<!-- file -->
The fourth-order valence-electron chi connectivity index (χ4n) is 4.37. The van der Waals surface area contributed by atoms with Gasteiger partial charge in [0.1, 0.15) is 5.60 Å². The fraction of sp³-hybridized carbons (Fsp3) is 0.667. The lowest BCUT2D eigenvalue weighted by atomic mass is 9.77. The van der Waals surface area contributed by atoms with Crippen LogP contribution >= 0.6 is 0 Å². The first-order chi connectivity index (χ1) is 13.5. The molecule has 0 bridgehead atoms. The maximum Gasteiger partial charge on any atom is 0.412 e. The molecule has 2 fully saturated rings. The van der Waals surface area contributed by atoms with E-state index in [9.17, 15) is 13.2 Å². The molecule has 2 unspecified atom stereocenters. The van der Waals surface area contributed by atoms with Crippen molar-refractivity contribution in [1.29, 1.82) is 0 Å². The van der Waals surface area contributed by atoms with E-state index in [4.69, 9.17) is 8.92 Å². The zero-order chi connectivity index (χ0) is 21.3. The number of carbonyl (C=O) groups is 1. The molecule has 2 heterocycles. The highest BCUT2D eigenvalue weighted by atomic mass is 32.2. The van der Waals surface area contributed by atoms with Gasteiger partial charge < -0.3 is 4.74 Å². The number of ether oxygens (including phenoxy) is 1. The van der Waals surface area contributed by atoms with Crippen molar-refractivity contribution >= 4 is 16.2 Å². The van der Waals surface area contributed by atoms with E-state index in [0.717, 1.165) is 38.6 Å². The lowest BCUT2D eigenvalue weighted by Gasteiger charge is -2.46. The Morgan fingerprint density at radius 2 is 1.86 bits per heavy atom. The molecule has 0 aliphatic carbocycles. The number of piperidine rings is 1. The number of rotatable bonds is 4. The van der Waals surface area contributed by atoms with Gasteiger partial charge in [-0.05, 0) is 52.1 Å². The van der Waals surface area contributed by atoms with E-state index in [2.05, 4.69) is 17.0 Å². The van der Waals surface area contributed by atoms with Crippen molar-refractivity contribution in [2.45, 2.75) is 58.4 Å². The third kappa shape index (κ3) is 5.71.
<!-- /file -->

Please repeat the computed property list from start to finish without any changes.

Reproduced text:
The fourth-order valence-electron chi connectivity index (χ4n) is 4.37. The van der Waals surface area contributed by atoms with Gasteiger partial charge in [0.1, 0.15) is 5.60 Å². The fraction of sp³-hybridized carbons (Fsp3) is 0.667. The lowest BCUT2D eigenvalue weighted by atomic mass is 9.77. The van der Waals surface area contributed by atoms with Crippen LogP contribution >= 0.6 is 0 Å². The first-order chi connectivity index (χ1) is 13.5. The molecule has 0 bridgehead atoms. The maximum Gasteiger partial charge on any atom is 0.412 e. The molecule has 2 fully saturated rings. The van der Waals surface area contributed by atoms with E-state index in [9.17, 15) is 13.2 Å². The molecule has 2 unspecified atom stereocenters. The van der Waals surface area contributed by atoms with Crippen molar-refractivity contribution in [1.29, 1.82) is 0 Å². The van der Waals surface area contributed by atoms with E-state index in [4.69, 9.17) is 8.92 Å². The zero-order chi connectivity index (χ0) is 21.3. The number of carbonyl (C=O) groups is 1. The molecule has 2 heterocycles. The highest BCUT2D eigenvalue weighted by atomic mass is 32.2. The van der Waals surface area contributed by atoms with Gasteiger partial charge < -0.3 is 4.74 Å². The number of ether oxygens (including phenoxy) is 1. The van der Waals surface area contributed by atoms with Crippen molar-refractivity contribution >= 4 is 16.2 Å². The van der Waals surface area contributed by atoms with E-state index in [0.717, 1.165) is 38.6 Å². The lowest BCUT2D eigenvalue weighted by Gasteiger charge is -2.46. The Morgan fingerprint density at radius 2 is 1.86 bits per heavy atom. The molecule has 0 aliphatic carbocycles. The number of piperidine rings is 1. The number of rotatable bonds is 4. The van der Waals surface area contributed by atoms with Gasteiger partial charge in [-0.05, 0) is 52.1 Å². The van der Waals surface area contributed by atoms with E-state index in [2.05, 4.69) is 17.0 Å². The van der Waals surface area contributed by atoms with Crippen molar-refractivity contribution in [2.45, 2.75) is 58.4 Å². The third kappa shape index (κ3) is 5.71.